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Personal Justice Denied







Before Pearl Harbor

Executive Order 9066

Exclusion and Evacuation

Economic Loss

Assembly Centers

Relocation Centers

Loyalty: Leave and Segregation

Ending the Exclusion

Protest and Disaffection

Military Service


Germans and German Americans

After Camp

Latin Americans


War and Evacuation in Alaska


Report of the Commission on Wartime Relocation and Internment of Civilians


The Commission's report is rooted in both its hearings and in archival research. Between July and December 1981, the Commission held 20 days of hearings and took testimony from more than 750 witnesses: Japanese Americans and Aleuts who had lived through the events of World War II, former government officials, public figures, interested citizens, and other professionals who have studied the subjects of the Commission's inquiry. Between July 1981 and December 1982, the Commission staff collected and reviewed materials from government and university archives and read and analyzed the relevant historical writing.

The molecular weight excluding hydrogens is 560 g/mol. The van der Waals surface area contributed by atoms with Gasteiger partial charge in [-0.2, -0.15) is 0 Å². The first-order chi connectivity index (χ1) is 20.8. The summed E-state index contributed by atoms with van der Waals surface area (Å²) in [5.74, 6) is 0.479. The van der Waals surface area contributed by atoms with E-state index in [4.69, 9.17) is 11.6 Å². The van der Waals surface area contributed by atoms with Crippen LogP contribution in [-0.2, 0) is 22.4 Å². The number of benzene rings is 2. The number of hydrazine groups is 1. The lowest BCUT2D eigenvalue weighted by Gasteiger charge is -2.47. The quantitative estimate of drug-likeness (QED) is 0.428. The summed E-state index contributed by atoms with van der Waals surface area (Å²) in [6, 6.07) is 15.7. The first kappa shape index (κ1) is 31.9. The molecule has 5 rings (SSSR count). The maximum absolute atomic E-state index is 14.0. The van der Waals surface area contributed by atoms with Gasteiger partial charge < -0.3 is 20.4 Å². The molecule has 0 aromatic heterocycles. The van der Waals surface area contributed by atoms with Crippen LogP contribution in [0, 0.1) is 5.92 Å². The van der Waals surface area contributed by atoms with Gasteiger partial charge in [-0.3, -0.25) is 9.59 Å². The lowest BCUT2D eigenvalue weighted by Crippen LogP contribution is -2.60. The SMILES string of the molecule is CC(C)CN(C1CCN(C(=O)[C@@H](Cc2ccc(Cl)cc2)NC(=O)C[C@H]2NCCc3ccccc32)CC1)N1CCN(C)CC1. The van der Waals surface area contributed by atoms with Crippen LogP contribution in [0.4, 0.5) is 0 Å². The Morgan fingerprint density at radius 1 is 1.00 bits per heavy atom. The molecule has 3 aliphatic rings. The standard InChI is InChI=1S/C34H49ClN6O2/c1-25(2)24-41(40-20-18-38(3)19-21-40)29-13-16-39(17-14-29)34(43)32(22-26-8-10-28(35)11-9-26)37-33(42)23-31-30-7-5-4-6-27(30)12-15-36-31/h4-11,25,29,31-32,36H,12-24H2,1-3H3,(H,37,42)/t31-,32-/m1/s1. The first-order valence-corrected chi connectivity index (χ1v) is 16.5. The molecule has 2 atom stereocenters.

The account of decisions made by officials of the federal government is primarily drawn from contemporaneous memoranda, writings and transcribed conversations with a lesser reliance on memoirs and testimony before the Commission.

The account of public events outside the federal government as well as those chapters which deal with background before Pearl Harbor or events in Hawaii or the First World War experience of German Americans, cited for comparison, rely more heavily on secondary sources. For instance, while many of the working papers at the University of California which analyzed press attitudes in the first months of the war were reviewed by the staff, no effort was made to collect and reread the entire range of press coverage and comment.